KYLE/SAN ANTONIO – Texas A&M AgriLife Extension Service’s Healthy Lawns and Healthy Waters Program is hosting two residential rainwater harvesting and turf management trainings in Kyle and San Antonio on Feb. 22 and 23, respectively.
Both events are free and open to the public. Participants at either training can also have their soil tested free of charge. Both trainings will review how to assess soil test results and provide nutrient recommendations.
The Healthy Lawns and Healthy Waters Program aims to improve and protect surface water quality by enhancing awareness and knowledge of best management practices, coordinators said. Attendees will learn about the design and installation of residential rainwater harvesting systems and appropriate turf and landscape species based on local conditions.
The first training, in collaboration with the Plum Creek Watershed Partnership, will be from 1-5 p.m. Feb. 22 at the Kyle City Hall, 100 W. Center St. in Kyle.
The second training, in collaboration with the Upper San Antonio River Authority Watershed Partnership, will be from 1-5 p.m. Feb. 23 in the conference room at the AgriLife Extension office in Bexar County, 3355 Cherry Ridge St. Suite 208 in San Antonio.
Seating is limited, so attendees for either program are requested to register at the Healthy Lawns and Healthy Waters website. Those attending the program in Kyle should register at https://hlhw.tamu.edu/workshops/2018/kyle/.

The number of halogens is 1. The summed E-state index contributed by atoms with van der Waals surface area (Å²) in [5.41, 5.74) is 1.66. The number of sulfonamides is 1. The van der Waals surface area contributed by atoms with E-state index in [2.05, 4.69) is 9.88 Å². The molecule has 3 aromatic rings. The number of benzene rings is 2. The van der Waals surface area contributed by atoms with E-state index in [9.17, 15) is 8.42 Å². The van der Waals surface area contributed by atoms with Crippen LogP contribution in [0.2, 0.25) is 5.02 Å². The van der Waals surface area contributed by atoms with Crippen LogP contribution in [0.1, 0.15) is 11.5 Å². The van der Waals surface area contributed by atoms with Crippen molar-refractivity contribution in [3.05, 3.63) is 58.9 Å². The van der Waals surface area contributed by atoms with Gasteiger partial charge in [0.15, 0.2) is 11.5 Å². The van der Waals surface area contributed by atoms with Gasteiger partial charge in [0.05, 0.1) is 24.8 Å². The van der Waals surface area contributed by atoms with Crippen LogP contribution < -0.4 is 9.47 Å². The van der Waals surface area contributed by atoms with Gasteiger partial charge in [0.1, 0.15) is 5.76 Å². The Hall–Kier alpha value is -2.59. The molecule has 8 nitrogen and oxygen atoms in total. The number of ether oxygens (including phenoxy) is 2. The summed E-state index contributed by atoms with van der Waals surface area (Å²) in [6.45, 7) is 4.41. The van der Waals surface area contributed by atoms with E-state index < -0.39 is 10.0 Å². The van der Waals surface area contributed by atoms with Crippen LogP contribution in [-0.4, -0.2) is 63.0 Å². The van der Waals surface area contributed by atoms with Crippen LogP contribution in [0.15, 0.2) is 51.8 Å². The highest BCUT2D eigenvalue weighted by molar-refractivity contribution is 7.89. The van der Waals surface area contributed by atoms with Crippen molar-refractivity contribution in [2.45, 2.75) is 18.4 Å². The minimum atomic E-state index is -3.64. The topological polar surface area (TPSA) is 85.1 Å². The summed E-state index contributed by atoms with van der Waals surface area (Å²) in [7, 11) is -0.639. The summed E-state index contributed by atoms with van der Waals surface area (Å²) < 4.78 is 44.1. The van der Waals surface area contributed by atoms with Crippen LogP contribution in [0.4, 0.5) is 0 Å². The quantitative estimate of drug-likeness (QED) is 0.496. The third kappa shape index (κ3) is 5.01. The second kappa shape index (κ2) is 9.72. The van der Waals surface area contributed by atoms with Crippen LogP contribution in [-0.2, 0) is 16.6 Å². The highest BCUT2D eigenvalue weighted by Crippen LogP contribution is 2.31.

Those planning to attend the San Antonio program should register at https://hlhw.tamu.edu/workshops/2018/san-antonio/.
Those interested in either program can also contact John Smith, AgriLife Extension program specialist, College Station, at 979-845-2761 or firstname.lastname@example.org.
Dr. Ben Wherley, Texas A&M AgriLife Research turfgrass/ecology scientist, College Station, said management practices such as using irrigation delivery equipment, interpreting soil tests and understanding nutrient applications can help reduce runoff and provide additional landscape irrigation water.
“These practices can improve understanding of rainwater harvesting and landscape management,” he said.
Dr. Diane Boellstorff, AgriLife Extension water resource specialist, College Station, said proper fertilizer application and efficient water irrigation can protect and improve water quality in area creeks, and collecting rainwater for lawn and landscape needs reduces stormwater runoff.
Reagan Hejl, research associate in the soil and crop sciences department, College Station, said soil samples will be submitted to the AgriLife Extension Soil, Water and Forage Testing Lab for routine analysis, including pH, conductivity, nitrate-nitrogen and other parameters.